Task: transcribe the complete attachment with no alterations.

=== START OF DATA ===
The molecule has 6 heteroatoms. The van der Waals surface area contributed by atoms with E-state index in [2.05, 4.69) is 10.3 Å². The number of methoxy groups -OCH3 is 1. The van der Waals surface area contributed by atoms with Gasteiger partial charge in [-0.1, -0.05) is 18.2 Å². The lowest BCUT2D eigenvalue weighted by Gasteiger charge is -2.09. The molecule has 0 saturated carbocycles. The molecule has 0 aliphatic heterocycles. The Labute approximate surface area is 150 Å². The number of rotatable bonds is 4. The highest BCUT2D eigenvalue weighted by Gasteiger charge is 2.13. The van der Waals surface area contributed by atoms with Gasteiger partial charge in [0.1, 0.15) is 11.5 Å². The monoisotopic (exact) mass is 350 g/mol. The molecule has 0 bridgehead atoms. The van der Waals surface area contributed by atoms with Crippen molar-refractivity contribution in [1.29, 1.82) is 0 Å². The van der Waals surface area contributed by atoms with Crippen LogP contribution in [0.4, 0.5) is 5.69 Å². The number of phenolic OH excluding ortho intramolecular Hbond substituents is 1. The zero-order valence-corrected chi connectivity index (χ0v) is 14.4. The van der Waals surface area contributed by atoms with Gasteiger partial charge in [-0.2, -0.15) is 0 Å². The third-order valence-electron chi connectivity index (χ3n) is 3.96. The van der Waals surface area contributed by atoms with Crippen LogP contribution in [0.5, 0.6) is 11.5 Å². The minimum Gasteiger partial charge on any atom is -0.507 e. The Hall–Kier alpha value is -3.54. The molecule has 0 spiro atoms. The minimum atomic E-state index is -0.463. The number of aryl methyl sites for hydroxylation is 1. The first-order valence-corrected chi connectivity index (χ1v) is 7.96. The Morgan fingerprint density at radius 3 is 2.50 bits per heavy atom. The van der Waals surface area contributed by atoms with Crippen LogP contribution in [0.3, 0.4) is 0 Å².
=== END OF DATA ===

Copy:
The molecule has 6 heteroatoms. The van der Waals surface area contributed by atoms with E-state index in [2.05, 4.69) is 10.3 Å². The number of methoxy groups -OCH3 is 1. The van der Waals surface area contributed by atoms with Gasteiger partial charge in [-0.1, -0.05) is 18.2 Å². The lowest BCUT2D eigenvalue weighted by Gasteiger charge is -2.09. The molecule has 0 saturated carbocycles. The molecule has 0 aliphatic heterocycles. The Labute approximate surface area is 150 Å². The number of rotatable bonds is 4. The highest BCUT2D eigenvalue weighted by Gasteiger charge is 2.13. The van der Waals surface area contributed by atoms with Gasteiger partial charge in [0.1, 0.15) is 11.5 Å². The monoisotopic (exact) mass is 350 g/mol. The molecule has 0 bridgehead atoms. The van der Waals surface area contributed by atoms with Crippen molar-refractivity contribution in [1.29, 1.82) is 0 Å². The van der Waals surface area contributed by atoms with Crippen LogP contribution in [0.4, 0.5) is 5.69 Å². The number of phenolic OH excluding ortho intramolecular Hbond substituents is 1. The zero-order valence-corrected chi connectivity index (χ0v) is 14.4. The van der Waals surface area contributed by atoms with Gasteiger partial charge in [-0.2, -0.15) is 0 Å². The third-order valence-electron chi connectivity index (χ3n) is 3.96. The van der Waals surface area contributed by atoms with Crippen LogP contribution in [0.5, 0.6) is 11.5 Å². The minimum Gasteiger partial charge on any atom is -0.507 e. The Hall–Kier alpha value is -3.54. The molecule has 0 spiro atoms. The minimum atomic E-state index is -0.463. The number of aryl methyl sites for hydroxylation is 1. The first-order valence-corrected chi connectivity index (χ1v) is 7.96. The Morgan fingerprint density at radius 3 is 2.50 bits per heavy atom. The van der Waals surface area contributed by atoms with Crippen LogP contribution in [0.3, 0.4) is 0 Å².